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Wednesday, Aug. 21, 2002
Beyond trance: Juno's sonic odyssey
The passing fancies and capricious changes in taste that mark electronic dance music make it very hard for most musicians to sustain a career. Buck the trends, and you'll never get noticed; settle into the style du jour, and you may as well put a "sell-by" date on your albums.
Few are the bands that have started and stayed one step ahead of the trends; fewer still are those that have kept it up for a decade, so give it up for Juno Reactor. This month sees the release of "Odyssey," a best-of compilation marking a four-album/10-year career. It's a sharp showcase revealing a group constantly pushing its sound, and -- in what is the sign of a truly great group -- all their best tracks couldn't even fit on it.
"I think you've just got to try and follow your psyche and what excites you at the time, and trust in it," says Ben Watkins, the member at the core of Juno's ever-changing lineup. A few minutes earlier, Watkins had been sitting intently in front of some speakers in a Universal conference room, blasting out the slashing riffs of the new Juno single, "Hotaka."
Recorded with guitarist Steve Stevens (of Billy Idol's band) and local taiko ensemble Gocco, Watkins wasn't sure he'd captured the right mix. But this ability to take risks, to mix and match unlikely elements, is what has made the band stand out.
Unlike a lot of trance artists, raised entirely on a diet of trance (and regurgitating it), Watkins brings a wide range of musical experience to the project, ranging from a pub band in the '70s and a new wave group signed to CBS Records in the '80s.
Touring did his head in, as did his bandmates: "After that experience, I hated being in bands," explains Watkins, "so I bought a drum machine and got rid of everyone quite quickly."
Watkins lists his early electronica influences as the idiosyncratic New York City duo Suicide and the proto-industrial dance of D.A.F.
But it was the bizarre work of Yello, on San Francisco's Ralph Records, that really grabbed his attention. "I wore their record out -- it was like my bible of production."
The '90s saw Watkins juggling several projects before finally settling into Juno in 1993 with DJ Mike Maguire. "Mike really helped focus the whole thing," notes Watkins. "He started telling me about the DJ scene off in India, Goa, where he'd go for like six months out of the year. It was aimed at Mike, to have tracks to play out in India. And I think after 'High Energy Protons,' it seemed like it could really work".
"High Energy Protons" was the single that established the Juno sound -- flashy, almost glam bass lines, "alien" synths and detached science-fiction flick samples -- and went on to become the first CD outing of the still underground "Goa trance" sound. The album, "Transmissions," got a major release on Mute, and was about two to three years too early.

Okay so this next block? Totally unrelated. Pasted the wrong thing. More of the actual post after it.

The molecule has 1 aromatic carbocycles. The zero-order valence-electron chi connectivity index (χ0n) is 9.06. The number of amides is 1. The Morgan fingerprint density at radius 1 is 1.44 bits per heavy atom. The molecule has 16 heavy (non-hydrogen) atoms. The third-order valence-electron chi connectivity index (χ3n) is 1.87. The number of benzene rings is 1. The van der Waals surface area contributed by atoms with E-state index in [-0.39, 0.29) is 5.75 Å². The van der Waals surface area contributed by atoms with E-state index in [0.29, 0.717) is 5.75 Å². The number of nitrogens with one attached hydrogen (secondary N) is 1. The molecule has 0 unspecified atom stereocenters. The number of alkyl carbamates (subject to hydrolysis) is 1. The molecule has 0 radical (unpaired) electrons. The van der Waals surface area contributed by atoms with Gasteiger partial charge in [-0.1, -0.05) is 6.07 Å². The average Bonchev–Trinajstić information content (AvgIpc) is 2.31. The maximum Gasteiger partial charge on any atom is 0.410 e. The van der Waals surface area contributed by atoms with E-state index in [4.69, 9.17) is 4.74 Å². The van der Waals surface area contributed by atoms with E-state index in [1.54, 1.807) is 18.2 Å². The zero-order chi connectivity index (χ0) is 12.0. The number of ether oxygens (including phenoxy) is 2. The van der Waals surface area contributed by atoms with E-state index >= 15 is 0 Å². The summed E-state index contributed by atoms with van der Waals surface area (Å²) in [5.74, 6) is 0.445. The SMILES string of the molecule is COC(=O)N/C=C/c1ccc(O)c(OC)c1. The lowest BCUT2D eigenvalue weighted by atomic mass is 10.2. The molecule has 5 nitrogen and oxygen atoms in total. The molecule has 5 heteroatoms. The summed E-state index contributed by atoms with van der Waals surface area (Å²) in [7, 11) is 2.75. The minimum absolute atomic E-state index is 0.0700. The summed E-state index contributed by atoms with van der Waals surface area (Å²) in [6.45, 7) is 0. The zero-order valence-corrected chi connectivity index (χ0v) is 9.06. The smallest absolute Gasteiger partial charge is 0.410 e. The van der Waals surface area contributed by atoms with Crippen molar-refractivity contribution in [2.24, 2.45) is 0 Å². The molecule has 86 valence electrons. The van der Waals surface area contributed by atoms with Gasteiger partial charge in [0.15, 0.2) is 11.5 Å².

Juno's next album, though, "Beyond the Infinite," was released on the Blue Room label in '95 at the peak of the Goa explosion and served as the album by which to compare all other Goa releases, a minutely composed epic of relentless, sequencer-driven rhythms and Oriental synth motifs.
At this point, the band could have easily rested on its laurels and churned out track after track, as did so many others. But, as Watkins puts it, "When everyone started sounding like Man With No Name [kings of the arpeggiated synth line], we knew definitely we didn't want to sound like that. It became stylistically too rigid."
Enter the hand of chance: The Blue Room label was also home to MELT 2000, a world music label with a diverse roster of artists. Watkins was introduced to the South African percussion group Amapondo, and -- as he puts it, "I was just knocked out by how these African guys could lock into the electronics." The rolling, acoustic-percussion rhythms opened a new avenue for Juno and -- ironically -- made their sound even more supercharged, as evidenced on the '97 track "Conga Fury" from the album "Bible of Dreams."
Amapondo also joined Juno Reactor for their live sets, and the combination of the drummers in full tribal regalia along with live guitars certainly left an impression. Watkins remembers "playing at some weird little rave in New Jersey, and I was mixing and [Juno collaborator] Johann [Bley] was playing drums, and I recall thinking, 'This really doesn't work for America. We've got to try and put on some sort of show.' "
Amapondo toured the U.S. with Juno when they warmed up for Moby, and the resulting live sets won the band a lot of converts. "From day one it had this vitality I'd never experienced before," says Watkins. "It's this weird sort of cultural collision -- it's not a calculated idea, it just came together and has this spirit that's so powerful."
This collaboration continued onto the next album, "Shango," and the tours of 2001, which saw Juno play both Fuji Rock and the Hotaka Festival in Japan.
"My favorite album is 'Shango,' " admits Watkins. "Making it was really hard after 'Bible of Dreams,' because I thought 'Bible' was the pinnacle of what Juno Reactor could do."
Watkins confesses to feeling the pressure of expectations from his fans but is pleased with the results. He says that he took some flak because "Shango" "wasn't really a dance album," but says that "I'd had enough of electronic music.
"I don't get the same buzz out of programming as I used to," he continued. "I get the biggest buzz out of hearing ['Shango' vocalist] Taz sing, or hearing the beat play along a live rhythm, all the unexpected things. And I find with electronics, there's less and less that's making me go 'Wow!' But you don't know how long you have to wait to find the unexpected, which is a real pain in the ass. I wish you could just press an 'Unexpected' button, y'know?"
And they say techno music is just button-pushing . . .